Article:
BLOCKCHAIN: Concepts and potential applications in the tax area (1/3)


Presented in 2008 by Satoshi Nakamoto (pseudonym of a person or group of persons not yet identified), the concept of digital currency or cryptocurrency Bitcoin brought the blockchain technology as a support for its implementation.

Without any central control point, Bitcoin utilizes the blockchain technology to connect peer-to-peer (P2P) networks[1], cryptographic algorithms, distributed storage and decentralized mechanisms of consensus. All software is public and available on the Internet.

The user does not need a formal identification: to participate, simply download the software and get a pair of cryptographic keys.

The central idea of the creation of Bitcoin is to facilitate the exchange of money in secure, electronic manner and without the assistance of intermediaries (i.e., banks). It does not depend on the confidence of an issuer or financial institution. Transactions are validated by the nodes of the P2P network and recorded in blocks of a distributed data bank (ledger, general ledger). I.e., each node can locally verify all transactions. Sophisticated algorithms, time-stamps, and cryptographic keys ensure the immutability of the transactions and solve the problem of “double spending”. Transactions generated by the users are spread across all the nodes in the network and grouped in blocks on each node. Each node compete to have their block included in the chain.

To include a block of transactions in the distributed database, a consensus mechanism is activated among the nodes, called “Proof of work” (PoW): the nodes with special abilities, named “miners”, compete in the resolution of a mathematical puzzle based on hash calculations, highly expensive in terms of expenditure of CPU, and by extension, electricity. The winning node has the right to register its block of transactions and in addition get a remuneration in new Bitcoins[2]. The consensus mechanism, in addition, contributes to ensure the security of the network. Transaction blocks are sequentially connected by means of cryptographic mechanisms (blocks string) and are also immutable.

In practical terms, the Bitcoin network calibrates its consensus mechanism to register a transaction block every ten minutes or more. With this latency, the system is suitable for transfer of values, but cannot be used to pay for a coffee at Starbucks…

Other cryptocurrencies, with different mechanisms of consensus, can have much lower latency.

The value of the Bitcoin has varied greatly over time. Currently, many consider it an asset and not a currency. At the end of June of 2017, 1 bitcoin was equivalent to USD 2.600,00.

There are currently more than 700 cryptocurrencies in the world, called altcoins.

Some countries already issued their national cryptocurrencies, such as Tunisia (e-Dinar) and Senegal (eCFA). Other Governments, such as Canada and England, are also planning to adopt their national cryptocurrencies.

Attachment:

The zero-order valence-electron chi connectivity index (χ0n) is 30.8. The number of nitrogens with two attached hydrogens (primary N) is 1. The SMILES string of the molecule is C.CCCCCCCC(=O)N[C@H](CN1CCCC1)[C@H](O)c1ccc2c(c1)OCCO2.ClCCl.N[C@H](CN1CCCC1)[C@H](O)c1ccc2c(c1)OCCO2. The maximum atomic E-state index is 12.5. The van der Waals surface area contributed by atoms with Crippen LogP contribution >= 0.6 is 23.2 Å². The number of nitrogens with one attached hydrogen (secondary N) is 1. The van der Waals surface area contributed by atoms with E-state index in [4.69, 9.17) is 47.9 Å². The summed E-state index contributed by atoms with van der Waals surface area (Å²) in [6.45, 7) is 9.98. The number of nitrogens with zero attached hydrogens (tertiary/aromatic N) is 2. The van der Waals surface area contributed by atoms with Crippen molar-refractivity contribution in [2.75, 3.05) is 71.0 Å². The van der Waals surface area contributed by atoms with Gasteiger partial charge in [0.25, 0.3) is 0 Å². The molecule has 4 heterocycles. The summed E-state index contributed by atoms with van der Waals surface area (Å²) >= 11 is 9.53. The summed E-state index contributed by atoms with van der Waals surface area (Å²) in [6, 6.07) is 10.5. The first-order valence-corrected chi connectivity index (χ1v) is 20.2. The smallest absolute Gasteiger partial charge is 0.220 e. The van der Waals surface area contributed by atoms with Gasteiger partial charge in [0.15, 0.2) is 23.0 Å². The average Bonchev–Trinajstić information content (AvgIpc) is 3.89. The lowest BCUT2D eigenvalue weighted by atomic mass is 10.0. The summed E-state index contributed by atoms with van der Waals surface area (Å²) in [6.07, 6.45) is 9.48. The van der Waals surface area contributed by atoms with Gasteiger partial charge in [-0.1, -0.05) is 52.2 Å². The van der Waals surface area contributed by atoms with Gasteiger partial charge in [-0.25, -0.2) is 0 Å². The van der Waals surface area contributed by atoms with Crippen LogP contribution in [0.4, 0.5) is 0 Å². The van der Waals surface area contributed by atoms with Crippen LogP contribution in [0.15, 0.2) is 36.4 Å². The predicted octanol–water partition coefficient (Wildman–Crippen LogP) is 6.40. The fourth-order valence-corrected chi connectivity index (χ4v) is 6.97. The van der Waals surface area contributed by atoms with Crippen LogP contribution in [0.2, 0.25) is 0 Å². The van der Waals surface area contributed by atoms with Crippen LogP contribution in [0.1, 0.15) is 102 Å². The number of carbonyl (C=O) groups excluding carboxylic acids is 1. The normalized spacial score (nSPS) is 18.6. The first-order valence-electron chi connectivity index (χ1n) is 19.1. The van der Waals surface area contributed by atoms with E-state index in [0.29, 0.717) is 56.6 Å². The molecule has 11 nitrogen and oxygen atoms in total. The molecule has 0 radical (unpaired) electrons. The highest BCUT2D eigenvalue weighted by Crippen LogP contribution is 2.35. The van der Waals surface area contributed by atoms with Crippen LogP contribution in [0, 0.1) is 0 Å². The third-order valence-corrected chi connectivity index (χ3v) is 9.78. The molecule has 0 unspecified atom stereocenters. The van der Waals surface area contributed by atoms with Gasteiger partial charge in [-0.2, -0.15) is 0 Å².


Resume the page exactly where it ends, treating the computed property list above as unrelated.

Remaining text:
For further information about Bitcoin, access:


Although it has been created to support a cryptocurrency, the blockchain can be used to sign contracts, documents, properties[3], patents, products, etc. Technology extensions support smart contracts (whose terms are applied automatically and digitally) and other applications.

Likewise, for other applications, its basic structure remains as described above. Essentially, what changes are the consensus mechanisms adopted.

Figure 1 below briefly explains the structure of the general ledger of the Bitcoin:

Figure 1: Scheme of the blockchain
Source: adapted from Rojas, H.[4]

The blockchain can be defined as a public, distributed, ledger that always keeps a growing list of records or transactions, gathered into blocks, which are secure against any revision or adulteration and are fully traceable. Each computer on the network is a node which has an identical copy of the chain of blocks (blockchain). If any node is compromised (hacking, sabotage, hardware failure), all other nodes will keep the integrity of the general ledger.

Blockchain technology components are:

  • Private and time-stamping key cryptography
  • P2P distributed network
  • Shared Data Bank (or ledger) shared
  • Mechanism of consensus
  • Incentives for participants to process transactions, stored data, and taking care of the security[5]

It is observed that technologies used are known. What stands out is the way how they are integrated, through the mechanism of consensus.

Consensus mechanisms

The consensus mechanism depends on the characteristics of the service: it can be very complex and expensive, such as the one described previously for the Bitcoin (“Proof of work – PoW”) currency, or simpler.

Note that the function of the consensus mechanism is to define which block of transactions will be written in the distributed ledger, which must be unique, as well as prevent opponents to break or damage the blockchain.

Public blockchain services, with unidentified users without any centralized control, require more sophisticated consensus mechanisms.

In addition, other mechanisms of consensus can be used in systems based on blockchain.

One of the best known is the proof of participation (Proof of Stake – PoS): validator nodes or “mining nodes” must invest in currencies of the system (in the Proof of Work, validators invest in computational capacity, as described above). If a validator has invested 300 coins and another has 100, the first will be three times more likely to be chosen validator of a block. Yet the block has to be agreed with other validators to be written to the blockchain string. The compensation of the validators comes from the transactions themselves, i.e., there is not a money “source” as in Bitcoin.

Smart contracts (Smart Contracts)

A smart contract is a computer program that facilitates, ensures, enforces and executes agreements between people and organizations using the blockchain technology.  When a pre-programmed condition is triggered, the smart contract executes the corresponding contractual clause. They are intended to provide a security stronger than a traditional contract law and reduce transaction costs associated with contracting. It is said that “the (computer) program is the law”.

They can be implemented in any transaction requiring an agreement registered between parties, as, for example, financial products procurement or insurance, security deposits, trading operations, or management of collateral or financial products.

The origin of smart contracts comes from 1990, but blockchain technology enabled its implementation in a more full and safe way.